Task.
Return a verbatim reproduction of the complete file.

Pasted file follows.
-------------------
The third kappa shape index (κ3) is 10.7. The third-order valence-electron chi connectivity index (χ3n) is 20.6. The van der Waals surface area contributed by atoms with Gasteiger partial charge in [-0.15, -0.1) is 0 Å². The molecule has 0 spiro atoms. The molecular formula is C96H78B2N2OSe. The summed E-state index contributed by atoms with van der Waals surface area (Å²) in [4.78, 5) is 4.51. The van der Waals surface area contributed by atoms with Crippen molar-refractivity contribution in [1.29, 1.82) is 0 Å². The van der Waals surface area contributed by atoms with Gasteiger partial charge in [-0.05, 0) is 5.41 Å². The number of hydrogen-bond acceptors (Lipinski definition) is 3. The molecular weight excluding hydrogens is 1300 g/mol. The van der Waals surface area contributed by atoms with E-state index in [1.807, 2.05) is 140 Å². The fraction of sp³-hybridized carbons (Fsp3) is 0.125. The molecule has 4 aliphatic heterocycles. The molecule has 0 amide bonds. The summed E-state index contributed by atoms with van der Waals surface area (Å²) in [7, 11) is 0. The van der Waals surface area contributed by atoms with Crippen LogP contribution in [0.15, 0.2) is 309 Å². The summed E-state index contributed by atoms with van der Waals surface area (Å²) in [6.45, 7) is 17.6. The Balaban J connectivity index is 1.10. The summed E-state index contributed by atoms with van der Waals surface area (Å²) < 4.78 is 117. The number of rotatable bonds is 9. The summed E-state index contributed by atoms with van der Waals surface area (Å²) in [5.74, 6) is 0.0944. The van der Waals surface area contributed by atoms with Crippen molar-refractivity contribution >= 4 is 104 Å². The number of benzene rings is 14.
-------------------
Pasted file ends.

The third kappa shape index (κ3) is 10.7. The third-order valence-electron chi connectivity index (χ3n) is 20.6. The van der Waals surface area contributed by atoms with Gasteiger partial charge in [-0.15, -0.1) is 0 Å². The molecule has 0 spiro atoms. The molecular formula is C96H78B2N2OSe. The summed E-state index contributed by atoms with van der Waals surface area (Å²) in [4.78, 5) is 4.51. The van der Waals surface area contributed by atoms with Crippen molar-refractivity contribution in [1.29, 1.82) is 0 Å². The van der Waals surface area contributed by atoms with Gasteiger partial charge in [-0.05, 0) is 5.41 Å². The number of hydrogen-bond acceptors (Lipinski definition) is 3. The molecular weight excluding hydrogens is 1300 g/mol. The van der Waals surface area contributed by atoms with E-state index in [1.807, 2.05) is 140 Å². The fraction of sp³-hybridized carbons (Fsp3) is 0.125. The molecule has 4 aliphatic heterocycles. The molecule has 0 amide bonds. The summed E-state index contributed by atoms with van der Waals surface area (Å²) in [7, 11) is 0. The van der Waals surface area contributed by atoms with Crippen LogP contribution in [0.15, 0.2) is 309 Å². The summed E-state index contributed by atoms with van der Waals surface area (Å²) in [6.45, 7) is 17.6. The Balaban J connectivity index is 1.10. The summed E-state index contributed by atoms with van der Waals surface area (Å²) < 4.78 is 117. The number of rotatable bonds is 9. The summed E-state index contributed by atoms with van der Waals surface area (Å²) in [5.74, 6) is 0.0944. The van der Waals surface area contributed by atoms with Crippen molar-refractivity contribution >= 4 is 104 Å². The number of benzene rings is 14.